If you are a frequent online shopper or like me, just window shopping with Google – you may recognize this bohemian dress. While I absolutely love the look in the promotional photos the reality is quite different. When I looked in the mirror, it was another reminder why I don’t bother buying from these companies. I can’t tell you the actual brand as it is widely available across an endless array of Asian clothing sites – you know the ones I mean. While I don’t particularly think $40+ is even remotely fair to charge for such an item… that’s not the topic of today’s discussion.
Long story short: it didn’t fit. But having paid so little for it in thrift (it was brand new still had the tag hanging off it) I was willing to attempt a considerable alteration. It has been hanging in my sewing room for the better part of a year because it became too frustrating and I felt immense pressure to lose weight…. as you can imagine, that just made me feel worse all because of a cheap dress that was made to fit a very specific body type.
For reference, this dress is labeled “XL”. I wear anywhere from a 6 to a 10 depending on the style and brand.
- Before anything else I had to cut open the sleeves so I could actually put the dress on properly.
- I cut both sleeves into a shorter cap style and saved the excess fabric for later.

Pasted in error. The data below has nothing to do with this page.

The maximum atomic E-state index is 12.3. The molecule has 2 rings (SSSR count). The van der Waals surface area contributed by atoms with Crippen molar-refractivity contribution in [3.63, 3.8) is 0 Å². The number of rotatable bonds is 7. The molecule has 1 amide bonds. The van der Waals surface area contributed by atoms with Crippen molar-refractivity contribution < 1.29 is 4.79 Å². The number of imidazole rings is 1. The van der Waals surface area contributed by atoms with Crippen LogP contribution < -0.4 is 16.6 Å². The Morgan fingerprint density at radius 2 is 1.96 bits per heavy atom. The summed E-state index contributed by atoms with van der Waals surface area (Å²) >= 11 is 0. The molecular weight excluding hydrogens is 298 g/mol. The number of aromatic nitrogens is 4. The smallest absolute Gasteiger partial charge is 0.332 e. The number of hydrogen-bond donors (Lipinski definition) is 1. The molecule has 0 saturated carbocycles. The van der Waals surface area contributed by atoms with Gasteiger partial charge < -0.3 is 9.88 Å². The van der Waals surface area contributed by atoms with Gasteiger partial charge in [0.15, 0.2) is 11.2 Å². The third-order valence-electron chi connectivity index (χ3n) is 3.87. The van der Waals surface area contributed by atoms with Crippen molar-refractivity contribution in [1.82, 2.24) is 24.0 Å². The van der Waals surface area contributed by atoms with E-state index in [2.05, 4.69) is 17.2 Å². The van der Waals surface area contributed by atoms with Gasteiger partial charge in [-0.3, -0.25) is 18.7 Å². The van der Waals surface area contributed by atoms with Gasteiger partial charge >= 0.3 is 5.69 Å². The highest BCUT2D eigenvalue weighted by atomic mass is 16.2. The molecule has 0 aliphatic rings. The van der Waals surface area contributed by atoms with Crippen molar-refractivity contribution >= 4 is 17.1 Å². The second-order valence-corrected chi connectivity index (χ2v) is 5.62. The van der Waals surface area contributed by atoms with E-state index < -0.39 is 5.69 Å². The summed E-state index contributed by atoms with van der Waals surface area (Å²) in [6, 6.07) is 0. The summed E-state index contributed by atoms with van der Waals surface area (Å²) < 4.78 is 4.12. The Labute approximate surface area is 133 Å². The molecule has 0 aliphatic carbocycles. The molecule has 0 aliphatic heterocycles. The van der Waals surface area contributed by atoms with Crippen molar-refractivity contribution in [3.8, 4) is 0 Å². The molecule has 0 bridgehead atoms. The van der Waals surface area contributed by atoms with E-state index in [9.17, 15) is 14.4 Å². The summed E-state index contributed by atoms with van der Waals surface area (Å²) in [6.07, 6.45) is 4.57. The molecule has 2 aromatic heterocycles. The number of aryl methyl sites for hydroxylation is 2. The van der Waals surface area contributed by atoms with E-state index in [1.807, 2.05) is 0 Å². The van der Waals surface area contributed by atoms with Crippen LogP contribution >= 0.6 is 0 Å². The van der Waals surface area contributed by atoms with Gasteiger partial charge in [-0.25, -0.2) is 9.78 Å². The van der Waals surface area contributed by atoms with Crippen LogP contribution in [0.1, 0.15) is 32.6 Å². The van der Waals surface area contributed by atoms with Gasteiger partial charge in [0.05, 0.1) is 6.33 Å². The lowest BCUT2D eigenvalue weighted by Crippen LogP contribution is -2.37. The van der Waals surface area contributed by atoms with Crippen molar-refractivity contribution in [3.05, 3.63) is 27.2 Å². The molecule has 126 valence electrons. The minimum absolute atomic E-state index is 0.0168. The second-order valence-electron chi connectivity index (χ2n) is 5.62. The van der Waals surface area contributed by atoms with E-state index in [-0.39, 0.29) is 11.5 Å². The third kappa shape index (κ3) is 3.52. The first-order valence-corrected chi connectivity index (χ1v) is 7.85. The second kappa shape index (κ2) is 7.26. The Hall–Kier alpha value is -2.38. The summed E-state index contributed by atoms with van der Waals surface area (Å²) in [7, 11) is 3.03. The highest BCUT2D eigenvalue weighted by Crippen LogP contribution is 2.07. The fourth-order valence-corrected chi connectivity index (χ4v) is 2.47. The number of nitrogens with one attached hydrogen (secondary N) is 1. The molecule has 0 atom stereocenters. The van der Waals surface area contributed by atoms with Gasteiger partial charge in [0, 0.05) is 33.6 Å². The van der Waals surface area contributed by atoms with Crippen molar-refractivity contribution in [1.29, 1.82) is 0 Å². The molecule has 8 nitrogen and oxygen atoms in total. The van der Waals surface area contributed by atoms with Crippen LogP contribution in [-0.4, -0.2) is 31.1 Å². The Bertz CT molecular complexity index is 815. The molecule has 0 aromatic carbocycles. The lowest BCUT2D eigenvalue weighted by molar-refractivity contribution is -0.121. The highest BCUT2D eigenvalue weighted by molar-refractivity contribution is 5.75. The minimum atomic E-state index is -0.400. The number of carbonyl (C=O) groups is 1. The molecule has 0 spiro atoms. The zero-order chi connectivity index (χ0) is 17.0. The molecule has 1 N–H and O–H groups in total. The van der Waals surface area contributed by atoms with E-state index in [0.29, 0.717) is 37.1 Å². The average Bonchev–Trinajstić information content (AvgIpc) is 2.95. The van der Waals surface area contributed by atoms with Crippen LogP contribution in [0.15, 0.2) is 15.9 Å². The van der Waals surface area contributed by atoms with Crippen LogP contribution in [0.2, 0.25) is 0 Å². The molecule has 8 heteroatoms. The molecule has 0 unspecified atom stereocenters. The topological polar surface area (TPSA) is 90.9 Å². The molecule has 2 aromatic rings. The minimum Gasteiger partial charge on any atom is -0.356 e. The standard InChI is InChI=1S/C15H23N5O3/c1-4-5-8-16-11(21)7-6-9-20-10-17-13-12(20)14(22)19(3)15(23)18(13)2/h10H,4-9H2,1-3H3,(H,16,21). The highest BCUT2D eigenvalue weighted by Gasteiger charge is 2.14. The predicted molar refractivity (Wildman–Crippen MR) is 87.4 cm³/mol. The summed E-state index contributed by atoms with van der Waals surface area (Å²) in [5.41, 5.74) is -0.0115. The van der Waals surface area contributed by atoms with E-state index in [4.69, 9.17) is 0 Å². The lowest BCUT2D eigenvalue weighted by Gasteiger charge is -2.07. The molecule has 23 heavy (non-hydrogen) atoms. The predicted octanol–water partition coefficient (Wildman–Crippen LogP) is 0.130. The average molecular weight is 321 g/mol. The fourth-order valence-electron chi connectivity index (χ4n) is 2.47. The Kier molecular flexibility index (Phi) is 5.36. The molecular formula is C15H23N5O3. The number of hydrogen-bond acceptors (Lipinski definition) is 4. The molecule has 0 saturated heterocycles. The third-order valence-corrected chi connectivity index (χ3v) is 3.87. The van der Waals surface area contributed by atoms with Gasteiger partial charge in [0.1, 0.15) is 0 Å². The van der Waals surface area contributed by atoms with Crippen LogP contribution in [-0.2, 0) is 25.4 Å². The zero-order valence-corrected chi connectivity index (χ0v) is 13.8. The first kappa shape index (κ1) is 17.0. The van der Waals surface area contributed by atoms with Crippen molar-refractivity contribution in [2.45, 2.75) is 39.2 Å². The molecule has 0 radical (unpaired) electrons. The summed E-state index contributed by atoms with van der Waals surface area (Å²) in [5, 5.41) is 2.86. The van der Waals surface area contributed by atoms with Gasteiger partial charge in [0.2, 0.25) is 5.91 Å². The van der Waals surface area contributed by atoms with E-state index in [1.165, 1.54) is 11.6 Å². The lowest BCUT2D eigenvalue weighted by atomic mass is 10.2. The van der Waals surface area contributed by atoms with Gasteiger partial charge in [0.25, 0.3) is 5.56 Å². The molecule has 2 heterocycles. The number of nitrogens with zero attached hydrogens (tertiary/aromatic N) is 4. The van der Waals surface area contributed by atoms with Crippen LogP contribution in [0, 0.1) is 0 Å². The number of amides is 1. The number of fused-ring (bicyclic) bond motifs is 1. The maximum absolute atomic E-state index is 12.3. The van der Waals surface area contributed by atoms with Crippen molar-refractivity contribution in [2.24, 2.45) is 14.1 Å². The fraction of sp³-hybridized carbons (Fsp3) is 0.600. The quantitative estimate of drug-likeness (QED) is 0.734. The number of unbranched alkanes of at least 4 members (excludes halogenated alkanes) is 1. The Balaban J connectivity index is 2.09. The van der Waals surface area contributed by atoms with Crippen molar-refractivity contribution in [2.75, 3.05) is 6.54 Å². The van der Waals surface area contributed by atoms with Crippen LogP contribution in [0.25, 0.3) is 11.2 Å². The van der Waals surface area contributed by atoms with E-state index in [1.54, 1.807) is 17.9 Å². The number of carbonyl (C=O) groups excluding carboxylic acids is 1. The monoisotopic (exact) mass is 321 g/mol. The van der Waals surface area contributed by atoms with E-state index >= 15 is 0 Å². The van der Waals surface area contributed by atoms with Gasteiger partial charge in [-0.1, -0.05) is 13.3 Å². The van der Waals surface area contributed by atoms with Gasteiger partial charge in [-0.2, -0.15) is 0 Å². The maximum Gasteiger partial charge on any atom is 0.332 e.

- Opened up the armpit by about an inch.
- Finished the edge of the sleeves and armpit.
The arms now fit properly.
- Now the shoulders no longer fit due to the arm alteration. Created a 1 inch hem along the shoulder line to raise it up higher.
- Neckline is now too tight. I folded the existing hem under and stitched on a diagonal to allow the neck a little more breathing room.
Now the arms, neckline and shoulders fit properly.
- Fixed a careless design flaw (about 3 inches of gap underneath the front tie that exposes the skin) by stitching the sides together.
- Using the closest matching strips of sleeve fabric I started sewing in one (3 inch) strip at a time. The sleeve design didn’t perfectly line up but its close enough that nobody would notice.
- I stitched each strip to the previous allowing for a very gradual triangle in the front so my hips had room. I was unable to do up the buttons before.
- I removed 6 of the loops and buttons as they no longer serve a purpose.
- Tried the dress on again to make sure the hip area had enough space – it was a bit too much so I went back to the sewing machine and stitched it down further, slightly less angled.
The dress now fits everywhere.
While this is not a “how-to” tutorial I wanted to give you a little taste of the process I take to alter thrifted items like this. I use the sewing machine wherever possible to ensure the stitches are tight and straight, I find I can control it much better than by hand. After every little alteration I went back to the mirror and tried the dress on… its a lot of back and forth, pinning and unpicking… but in the end I feel like the extra care was well worth the end result.